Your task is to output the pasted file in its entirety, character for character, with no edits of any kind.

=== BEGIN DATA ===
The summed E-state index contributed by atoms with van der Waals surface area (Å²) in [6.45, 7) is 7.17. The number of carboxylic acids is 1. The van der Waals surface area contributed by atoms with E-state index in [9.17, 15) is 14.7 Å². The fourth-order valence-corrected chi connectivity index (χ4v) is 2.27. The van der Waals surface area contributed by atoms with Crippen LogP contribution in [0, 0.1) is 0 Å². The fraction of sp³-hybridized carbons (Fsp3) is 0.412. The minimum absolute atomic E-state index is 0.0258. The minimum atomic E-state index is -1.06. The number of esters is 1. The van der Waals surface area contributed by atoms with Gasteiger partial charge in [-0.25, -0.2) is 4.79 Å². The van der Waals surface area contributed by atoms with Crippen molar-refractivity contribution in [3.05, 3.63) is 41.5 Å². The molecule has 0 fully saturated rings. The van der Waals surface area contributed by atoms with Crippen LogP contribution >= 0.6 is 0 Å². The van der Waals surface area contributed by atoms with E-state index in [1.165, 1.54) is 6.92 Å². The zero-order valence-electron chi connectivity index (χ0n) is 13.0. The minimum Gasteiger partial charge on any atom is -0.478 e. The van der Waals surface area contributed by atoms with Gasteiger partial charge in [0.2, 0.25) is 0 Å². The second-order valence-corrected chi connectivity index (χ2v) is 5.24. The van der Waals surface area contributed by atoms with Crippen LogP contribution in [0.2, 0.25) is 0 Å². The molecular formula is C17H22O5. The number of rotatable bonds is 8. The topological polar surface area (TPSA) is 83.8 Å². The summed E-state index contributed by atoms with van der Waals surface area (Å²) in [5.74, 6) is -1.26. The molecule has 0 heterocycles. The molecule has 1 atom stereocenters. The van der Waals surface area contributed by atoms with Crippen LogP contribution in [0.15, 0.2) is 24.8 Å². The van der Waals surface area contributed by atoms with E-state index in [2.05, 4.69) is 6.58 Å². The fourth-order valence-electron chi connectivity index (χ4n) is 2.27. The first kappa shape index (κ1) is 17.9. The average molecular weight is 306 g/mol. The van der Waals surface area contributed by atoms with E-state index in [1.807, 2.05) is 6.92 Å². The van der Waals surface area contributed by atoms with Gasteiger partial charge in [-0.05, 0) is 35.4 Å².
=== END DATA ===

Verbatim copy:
The summed E-state index contributed by atoms with van der Waals surface area (Å²) in [6.45, 7) is 7.17. The number of carboxylic acids is 1. The van der Waals surface area contributed by atoms with E-state index in [9.17, 15) is 14.7 Å². The fourth-order valence-corrected chi connectivity index (χ4v) is 2.27. The van der Waals surface area contributed by atoms with Crippen LogP contribution in [0, 0.1) is 0 Å². The fraction of sp³-hybridized carbons (Fsp3) is 0.412. The minimum absolute atomic E-state index is 0.0258. The minimum atomic E-state index is -1.06. The number of esters is 1. The van der Waals surface area contributed by atoms with Gasteiger partial charge in [-0.25, -0.2) is 4.79 Å². The van der Waals surface area contributed by atoms with Crippen molar-refractivity contribution in [3.05, 3.63) is 41.5 Å². The molecule has 0 fully saturated rings. The van der Waals surface area contributed by atoms with Crippen LogP contribution >= 0.6 is 0 Å². The van der Waals surface area contributed by atoms with E-state index in [1.165, 1.54) is 6.92 Å². The zero-order valence-electron chi connectivity index (χ0n) is 13.0. The minimum Gasteiger partial charge on any atom is -0.478 e. The van der Waals surface area contributed by atoms with Gasteiger partial charge in [0.2, 0.25) is 0 Å². The second-order valence-corrected chi connectivity index (χ2v) is 5.24. The van der Waals surface area contributed by atoms with Crippen LogP contribution in [0.2, 0.25) is 0 Å². The molecular formula is C17H22O5. The number of rotatable bonds is 8. The topological polar surface area (TPSA) is 83.8 Å². The summed E-state index contributed by atoms with van der Waals surface area (Å²) in [5.74, 6) is -1.26. The molecule has 0 heterocycles. The molecule has 1 atom stereocenters. The van der Waals surface area contributed by atoms with Crippen LogP contribution in [0.15, 0.2) is 24.8 Å². The van der Waals surface area contributed by atoms with E-state index in [2.05, 4.69) is 6.58 Å². The fourth-order valence-electron chi connectivity index (χ4n) is 2.27. The first kappa shape index (κ1) is 17.9. The average molecular weight is 306 g/mol. The van der Waals surface area contributed by atoms with E-state index in [1.807, 2.05) is 6.92 Å². The van der Waals surface area contributed by atoms with Gasteiger partial charge in [-0.05, 0) is 35.4 Å².